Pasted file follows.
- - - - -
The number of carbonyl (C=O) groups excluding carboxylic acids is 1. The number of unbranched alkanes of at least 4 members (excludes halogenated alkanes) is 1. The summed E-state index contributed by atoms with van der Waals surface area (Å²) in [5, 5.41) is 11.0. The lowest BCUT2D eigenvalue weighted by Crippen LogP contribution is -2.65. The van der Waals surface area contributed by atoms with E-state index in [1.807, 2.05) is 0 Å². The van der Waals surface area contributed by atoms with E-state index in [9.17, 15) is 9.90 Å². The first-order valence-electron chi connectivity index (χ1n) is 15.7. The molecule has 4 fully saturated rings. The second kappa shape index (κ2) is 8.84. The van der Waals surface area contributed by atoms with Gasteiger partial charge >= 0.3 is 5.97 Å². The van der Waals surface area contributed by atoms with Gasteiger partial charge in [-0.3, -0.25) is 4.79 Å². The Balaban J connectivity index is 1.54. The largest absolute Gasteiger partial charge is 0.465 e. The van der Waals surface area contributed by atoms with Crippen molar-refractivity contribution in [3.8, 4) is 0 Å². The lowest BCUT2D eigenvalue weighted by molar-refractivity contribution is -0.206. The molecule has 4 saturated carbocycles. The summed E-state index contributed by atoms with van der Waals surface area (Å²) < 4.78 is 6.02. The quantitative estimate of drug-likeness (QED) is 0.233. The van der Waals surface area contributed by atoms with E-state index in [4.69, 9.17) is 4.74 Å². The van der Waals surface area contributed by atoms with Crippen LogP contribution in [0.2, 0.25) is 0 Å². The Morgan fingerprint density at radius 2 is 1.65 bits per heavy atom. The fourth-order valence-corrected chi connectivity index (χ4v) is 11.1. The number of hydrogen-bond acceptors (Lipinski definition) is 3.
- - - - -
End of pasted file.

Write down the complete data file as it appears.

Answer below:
The number of carbonyl (C=O) groups excluding carboxylic acids is 1. The number of unbranched alkanes of at least 4 members (excludes halogenated alkanes) is 1. The summed E-state index contributed by atoms with van der Waals surface area (Å²) in [5, 5.41) is 11.0. The lowest BCUT2D eigenvalue weighted by Crippen LogP contribution is -2.65. The van der Waals surface area contributed by atoms with E-state index in [1.807, 2.05) is 0 Å². The van der Waals surface area contributed by atoms with E-state index in [9.17, 15) is 9.90 Å². The first-order valence-electron chi connectivity index (χ1n) is 15.7. The molecule has 4 fully saturated rings. The second kappa shape index (κ2) is 8.84. The van der Waals surface area contributed by atoms with Gasteiger partial charge >= 0.3 is 5.97 Å². The van der Waals surface area contributed by atoms with Gasteiger partial charge in [-0.3, -0.25) is 4.79 Å². The Balaban J connectivity index is 1.54. The largest absolute Gasteiger partial charge is 0.465 e. The van der Waals surface area contributed by atoms with Crippen molar-refractivity contribution in [3.8, 4) is 0 Å². The lowest BCUT2D eigenvalue weighted by molar-refractivity contribution is -0.206. The molecule has 4 saturated carbocycles. The summed E-state index contributed by atoms with van der Waals surface area (Å²) < 4.78 is 6.02. The quantitative estimate of drug-likeness (QED) is 0.233. The van der Waals surface area contributed by atoms with E-state index in [4.69, 9.17) is 4.74 Å². The van der Waals surface area contributed by atoms with Crippen LogP contribution in [0.2, 0.25) is 0 Å². The Morgan fingerprint density at radius 2 is 1.65 bits per heavy atom. The fourth-order valence-corrected chi connectivity index (χ4v) is 11.1. The number of hydrogen-bond acceptors (Lipinski definition) is 3.